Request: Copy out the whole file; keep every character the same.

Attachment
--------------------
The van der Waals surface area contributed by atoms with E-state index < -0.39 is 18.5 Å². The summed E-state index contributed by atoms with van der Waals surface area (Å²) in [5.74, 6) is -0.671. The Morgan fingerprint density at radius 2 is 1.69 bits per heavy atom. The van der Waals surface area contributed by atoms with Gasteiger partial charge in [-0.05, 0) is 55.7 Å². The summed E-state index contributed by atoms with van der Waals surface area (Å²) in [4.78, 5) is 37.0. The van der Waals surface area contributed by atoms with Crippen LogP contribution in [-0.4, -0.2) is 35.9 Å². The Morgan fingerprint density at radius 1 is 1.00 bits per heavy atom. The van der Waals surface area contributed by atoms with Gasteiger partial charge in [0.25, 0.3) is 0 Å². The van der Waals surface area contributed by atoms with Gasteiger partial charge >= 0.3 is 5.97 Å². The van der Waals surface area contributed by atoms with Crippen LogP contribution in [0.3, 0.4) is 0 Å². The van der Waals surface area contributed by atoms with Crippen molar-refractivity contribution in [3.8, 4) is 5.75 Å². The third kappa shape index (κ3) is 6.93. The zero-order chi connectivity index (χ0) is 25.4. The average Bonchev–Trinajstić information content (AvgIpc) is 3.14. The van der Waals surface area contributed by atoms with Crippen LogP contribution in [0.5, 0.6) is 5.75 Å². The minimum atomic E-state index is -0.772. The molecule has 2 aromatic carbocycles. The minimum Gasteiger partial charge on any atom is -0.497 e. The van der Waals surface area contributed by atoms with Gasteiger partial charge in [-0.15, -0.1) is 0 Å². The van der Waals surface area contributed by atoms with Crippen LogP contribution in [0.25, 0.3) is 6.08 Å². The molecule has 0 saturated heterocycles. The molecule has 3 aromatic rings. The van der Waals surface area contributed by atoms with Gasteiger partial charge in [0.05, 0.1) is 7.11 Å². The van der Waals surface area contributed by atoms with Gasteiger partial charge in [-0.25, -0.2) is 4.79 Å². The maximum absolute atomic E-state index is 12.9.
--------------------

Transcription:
The van der Waals surface area contributed by atoms with E-state index < -0.39 is 18.5 Å². The summed E-state index contributed by atoms with van der Waals surface area (Å²) in [5.74, 6) is -0.671. The Morgan fingerprint density at radius 2 is 1.69 bits per heavy atom. The van der Waals surface area contributed by atoms with Gasteiger partial charge in [-0.05, 0) is 55.7 Å². The summed E-state index contributed by atoms with van der Waals surface area (Å²) in [4.78, 5) is 37.0. The van der Waals surface area contributed by atoms with Crippen LogP contribution in [-0.4, -0.2) is 35.9 Å². The Morgan fingerprint density at radius 1 is 1.00 bits per heavy atom. The van der Waals surface area contributed by atoms with Gasteiger partial charge in [0.25, 0.3) is 0 Å². The van der Waals surface area contributed by atoms with Gasteiger partial charge >= 0.3 is 5.97 Å². The van der Waals surface area contributed by atoms with Crippen LogP contribution in [0.3, 0.4) is 0 Å². The van der Waals surface area contributed by atoms with Crippen molar-refractivity contribution in [3.8, 4) is 5.75 Å². The third kappa shape index (κ3) is 6.93. The zero-order chi connectivity index (χ0) is 25.4. The average Bonchev–Trinajstić information content (AvgIpc) is 3.14. The van der Waals surface area contributed by atoms with Crippen LogP contribution in [0.5, 0.6) is 5.75 Å². The minimum atomic E-state index is -0.772. The molecule has 2 aromatic carbocycles. The minimum Gasteiger partial charge on any atom is -0.497 e. The van der Waals surface area contributed by atoms with Gasteiger partial charge in [-0.15, -0.1) is 0 Å². The van der Waals surface area contributed by atoms with Crippen LogP contribution in [0.25, 0.3) is 6.08 Å². The molecule has 0 saturated heterocycles. The molecule has 3 aromatic rings. The van der Waals surface area contributed by atoms with Gasteiger partial charge in [0.05, 0.1) is 7.11 Å². The van der Waals surface area contributed by atoms with Gasteiger partial charge in [-0.25, -0.2) is 4.79 Å². The maximum absolute atomic E-state index is 12.9.